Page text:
By Painted Wolf Foundation - May 29, 2021

New research sheds light on large carnivores

Congratulations are in order for WildCRU’s Paolo Strampelli, who successfully defended his DPhil thesis. His in-depth study of the large carnivores found in Tanzania’s Ruaha-Rungwa landscape has important implications for wildlife management and conservation strategies.

Part of Paolo’s work generated large-scale insights into the factors that contribute to a carnivore’s presence in an area. These factors included the presence of other carnivores, their prey, and human activity in the area. The work showed that different carnivore species are affected by different combinations of factors that affect their success.  While investigating interactions between carnivore species, he found evidence of painted wolves avoiding lions at multiple spatial scales. This avoidance was strongest in more disturbed areas.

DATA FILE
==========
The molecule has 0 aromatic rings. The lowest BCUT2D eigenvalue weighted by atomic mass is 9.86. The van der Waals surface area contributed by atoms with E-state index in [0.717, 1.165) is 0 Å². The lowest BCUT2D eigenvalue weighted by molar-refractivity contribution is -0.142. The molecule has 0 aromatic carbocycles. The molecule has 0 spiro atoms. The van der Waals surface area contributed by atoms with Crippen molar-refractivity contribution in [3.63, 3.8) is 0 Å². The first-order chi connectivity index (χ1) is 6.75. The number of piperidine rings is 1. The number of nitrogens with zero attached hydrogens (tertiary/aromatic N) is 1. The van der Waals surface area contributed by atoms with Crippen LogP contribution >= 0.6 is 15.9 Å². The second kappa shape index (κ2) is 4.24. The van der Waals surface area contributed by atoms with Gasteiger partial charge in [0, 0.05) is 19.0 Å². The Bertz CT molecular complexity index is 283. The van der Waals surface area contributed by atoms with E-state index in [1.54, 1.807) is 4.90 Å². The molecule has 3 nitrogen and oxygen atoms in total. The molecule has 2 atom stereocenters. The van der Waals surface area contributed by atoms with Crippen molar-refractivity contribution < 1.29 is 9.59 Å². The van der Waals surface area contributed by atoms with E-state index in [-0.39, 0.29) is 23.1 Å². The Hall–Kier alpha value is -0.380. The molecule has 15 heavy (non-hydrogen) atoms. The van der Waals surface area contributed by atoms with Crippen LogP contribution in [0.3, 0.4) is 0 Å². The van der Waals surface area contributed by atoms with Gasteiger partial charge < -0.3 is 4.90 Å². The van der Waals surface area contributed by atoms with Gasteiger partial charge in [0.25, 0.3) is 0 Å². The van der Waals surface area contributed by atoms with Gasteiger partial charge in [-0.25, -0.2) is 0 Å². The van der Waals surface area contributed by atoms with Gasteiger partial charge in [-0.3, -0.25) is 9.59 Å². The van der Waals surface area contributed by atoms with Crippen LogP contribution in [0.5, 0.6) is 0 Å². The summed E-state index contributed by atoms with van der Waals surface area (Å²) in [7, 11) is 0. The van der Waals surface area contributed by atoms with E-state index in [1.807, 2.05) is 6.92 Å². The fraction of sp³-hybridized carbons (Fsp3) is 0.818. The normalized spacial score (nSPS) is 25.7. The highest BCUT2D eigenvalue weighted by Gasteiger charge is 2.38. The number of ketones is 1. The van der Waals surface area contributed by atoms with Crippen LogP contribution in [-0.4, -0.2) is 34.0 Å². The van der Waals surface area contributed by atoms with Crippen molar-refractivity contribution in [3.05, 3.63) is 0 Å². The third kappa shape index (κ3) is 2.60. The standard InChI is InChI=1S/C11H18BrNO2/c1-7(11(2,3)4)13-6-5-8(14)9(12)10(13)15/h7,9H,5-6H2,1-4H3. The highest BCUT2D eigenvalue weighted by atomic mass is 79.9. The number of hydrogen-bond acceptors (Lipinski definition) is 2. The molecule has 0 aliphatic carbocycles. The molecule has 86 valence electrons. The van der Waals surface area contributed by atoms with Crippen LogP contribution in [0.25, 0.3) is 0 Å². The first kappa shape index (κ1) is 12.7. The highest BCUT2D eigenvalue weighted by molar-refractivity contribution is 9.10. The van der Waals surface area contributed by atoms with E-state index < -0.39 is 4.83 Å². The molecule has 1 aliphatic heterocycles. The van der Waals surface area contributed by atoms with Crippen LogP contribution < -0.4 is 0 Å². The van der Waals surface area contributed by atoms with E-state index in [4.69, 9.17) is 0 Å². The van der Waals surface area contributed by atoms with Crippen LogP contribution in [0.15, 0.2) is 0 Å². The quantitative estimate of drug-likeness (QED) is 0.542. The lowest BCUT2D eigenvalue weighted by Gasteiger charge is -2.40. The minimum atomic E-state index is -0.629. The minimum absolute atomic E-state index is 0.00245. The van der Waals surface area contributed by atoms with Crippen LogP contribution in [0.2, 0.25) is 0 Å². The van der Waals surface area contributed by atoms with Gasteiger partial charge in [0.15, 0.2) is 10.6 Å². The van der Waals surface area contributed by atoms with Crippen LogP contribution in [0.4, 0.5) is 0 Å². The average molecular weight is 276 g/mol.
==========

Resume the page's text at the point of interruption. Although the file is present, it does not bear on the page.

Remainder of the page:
Paolo’s research highlights the need for more big picture thinking in conservation research. There is not a one size fits all approach that will be successful in complicated, mixed-use landscapes. Finding ways to reconcile conservation with human development will require shifts towards more inclusive approaches to conservation. 

Keep up with Paolo’s work as he continues ecological research and monitoring for large carnivores with Lion Landscapes (newly merged with the Ruaha Carnivore Project) in Tanzania.